Q: I have several credit-card debts and a lot of equity in my home. In my last meeting with my financial adviser he suggested that I refinance my home and take the cash to invest in the stock market. His rationale was that I’d have a deductible mortgage interest at a low rate and be able to earn a higher rate of return in the market. I’m not sure I want to invest more money in the stock market, but I’m thinking his plan may make sense if I take enough cash from a refinance to pay off my credit-card balances, which rose to $30,000 while helping with my son’s college expenses (he graduated in December and even has a job). The credit cards are charging me 9 percent and I’m paying around $620 a month toward this debt. I think I can get a 30-year mortgage for 4.5 percent with just a few points. The points paid will be deductible and with my mortgage interest tax deduction the rate I’m paying will be less than 3.5 percent. Seems like a no-brainer to me. What am I missing?
Congratulations on your son’s graduation and on obtaining employment! In a worst-case scenario, if you fail to make your new higher payments on your home mortgage, the bank or lender can seize your home. Failing to make your credit-card payments is bad, but you won’t have your home at risk. With that said, if you can trade a 9 percent interest rate for one under 5 percent, your monthly overall cash out-flow will be much lower so you should not have a problem paying the higher mortgage. An additional $30,000 will increase your monthly payments by $151.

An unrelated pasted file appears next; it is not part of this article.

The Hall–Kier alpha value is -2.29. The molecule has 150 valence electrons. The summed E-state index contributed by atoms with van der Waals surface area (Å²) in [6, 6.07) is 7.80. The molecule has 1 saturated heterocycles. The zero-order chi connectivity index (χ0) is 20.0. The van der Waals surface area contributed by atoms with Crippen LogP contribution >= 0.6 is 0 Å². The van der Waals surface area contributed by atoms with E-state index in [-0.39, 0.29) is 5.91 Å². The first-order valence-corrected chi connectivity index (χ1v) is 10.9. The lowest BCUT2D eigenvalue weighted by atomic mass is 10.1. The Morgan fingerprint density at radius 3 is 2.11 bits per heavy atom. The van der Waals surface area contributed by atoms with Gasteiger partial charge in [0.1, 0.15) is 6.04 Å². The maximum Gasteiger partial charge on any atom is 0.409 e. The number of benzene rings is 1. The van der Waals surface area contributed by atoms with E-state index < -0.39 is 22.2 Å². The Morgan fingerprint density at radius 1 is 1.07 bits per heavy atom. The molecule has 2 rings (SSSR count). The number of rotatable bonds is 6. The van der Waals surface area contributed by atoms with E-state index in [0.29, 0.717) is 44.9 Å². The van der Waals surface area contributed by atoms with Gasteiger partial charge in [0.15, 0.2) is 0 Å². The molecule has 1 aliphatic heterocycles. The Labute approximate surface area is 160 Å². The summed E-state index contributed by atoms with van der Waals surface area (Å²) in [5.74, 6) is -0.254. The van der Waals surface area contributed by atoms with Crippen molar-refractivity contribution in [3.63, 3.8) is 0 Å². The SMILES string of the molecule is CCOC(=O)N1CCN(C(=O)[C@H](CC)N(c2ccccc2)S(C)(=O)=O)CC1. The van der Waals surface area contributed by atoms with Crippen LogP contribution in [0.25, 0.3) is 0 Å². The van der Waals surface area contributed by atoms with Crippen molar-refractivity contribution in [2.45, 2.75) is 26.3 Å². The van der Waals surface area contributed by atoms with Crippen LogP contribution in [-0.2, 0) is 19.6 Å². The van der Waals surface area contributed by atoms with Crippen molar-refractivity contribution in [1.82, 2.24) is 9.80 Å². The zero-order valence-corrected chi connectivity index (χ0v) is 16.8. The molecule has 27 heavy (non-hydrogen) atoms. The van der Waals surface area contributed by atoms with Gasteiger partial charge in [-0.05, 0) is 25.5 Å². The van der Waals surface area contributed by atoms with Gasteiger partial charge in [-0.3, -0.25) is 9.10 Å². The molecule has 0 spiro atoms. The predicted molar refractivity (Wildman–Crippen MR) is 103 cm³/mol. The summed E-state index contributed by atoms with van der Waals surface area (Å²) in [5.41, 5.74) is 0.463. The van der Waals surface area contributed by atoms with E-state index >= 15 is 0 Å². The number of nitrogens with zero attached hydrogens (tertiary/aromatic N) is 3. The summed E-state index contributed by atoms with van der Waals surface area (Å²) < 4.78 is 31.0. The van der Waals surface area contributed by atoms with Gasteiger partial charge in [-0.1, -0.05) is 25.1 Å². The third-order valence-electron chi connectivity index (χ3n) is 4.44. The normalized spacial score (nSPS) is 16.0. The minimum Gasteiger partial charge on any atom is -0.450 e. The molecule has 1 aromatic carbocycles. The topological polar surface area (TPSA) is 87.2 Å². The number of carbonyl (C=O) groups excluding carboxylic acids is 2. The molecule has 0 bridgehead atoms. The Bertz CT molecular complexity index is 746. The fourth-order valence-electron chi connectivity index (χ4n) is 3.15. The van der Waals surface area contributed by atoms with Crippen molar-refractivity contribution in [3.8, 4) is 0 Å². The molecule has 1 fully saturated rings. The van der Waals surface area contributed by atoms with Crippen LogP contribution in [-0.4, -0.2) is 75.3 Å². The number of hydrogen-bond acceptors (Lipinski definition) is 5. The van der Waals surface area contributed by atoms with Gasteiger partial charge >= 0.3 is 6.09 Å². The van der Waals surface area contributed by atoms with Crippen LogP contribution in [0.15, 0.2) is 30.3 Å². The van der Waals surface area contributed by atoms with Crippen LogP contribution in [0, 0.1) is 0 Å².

All of the interest should be tax-deductible. I say “should” because the IRS distinguishes between acquisition indebtedness and home-equity indebtedness to determine if your mortgage interest is deductible. Debt incurred to acquire, construct or substantially improve your home is tax deductible. Indebtedness is reduced as the debt is paid off and cannot be increased by refinancing. Refinancing of an acquisition debt is considered acquisition debt to the extent it does not exceed the principal outstanding on the loan immediately before the refinancing. Debt secured by the home which exceeds the acquisition indebtedness is deemed home-equity indebtedness and is limited to the lesser of fair market value of the home minus total acquisition indebtedness on that home or $100,000 ($50,000 Married Filing Single), whichever is less.
Acquisition and home equity debt may be combined in a single loan when claiming interest deductions. Refinanced debt amounts in excess of the prior debt’s outstanding balance can be combined in a single loan.
You may want to inquire about a home-equity loan versus refinancing. Rates are similar and the fees to initiate a home-equity loan are minimal. If you continue to pay $620 per month toward your credit card at 9 percent it will take about 5 years to pay off your current balance. If you can get a 5 percent home-equity loan to pay off the credit card and make the same payment on the loan, you will have the loan paid off in 4.5 years. This would save you $3,720.
Whether you decide to refinance or get a home-equity loan be aware that interest on home-equity money is not deductible for Alternative Minimum Tax purposes. This probably doesn’t apply to you since it sounds like you acquired your credit-card debt for the worthy cause of helping your son through college, but I’ve seen too many instances where people use equity in their home to pay off consumer debt only to find themselves accumulating more consumer debt. Now, in addition to a credit card balance, they owe more on their homes.
Holly Nicholson is a certified financial planner in Raleigh. She cannot answer every question. Reach her at askholly.com or P.O. Box 99466, Raleigh, NC 27624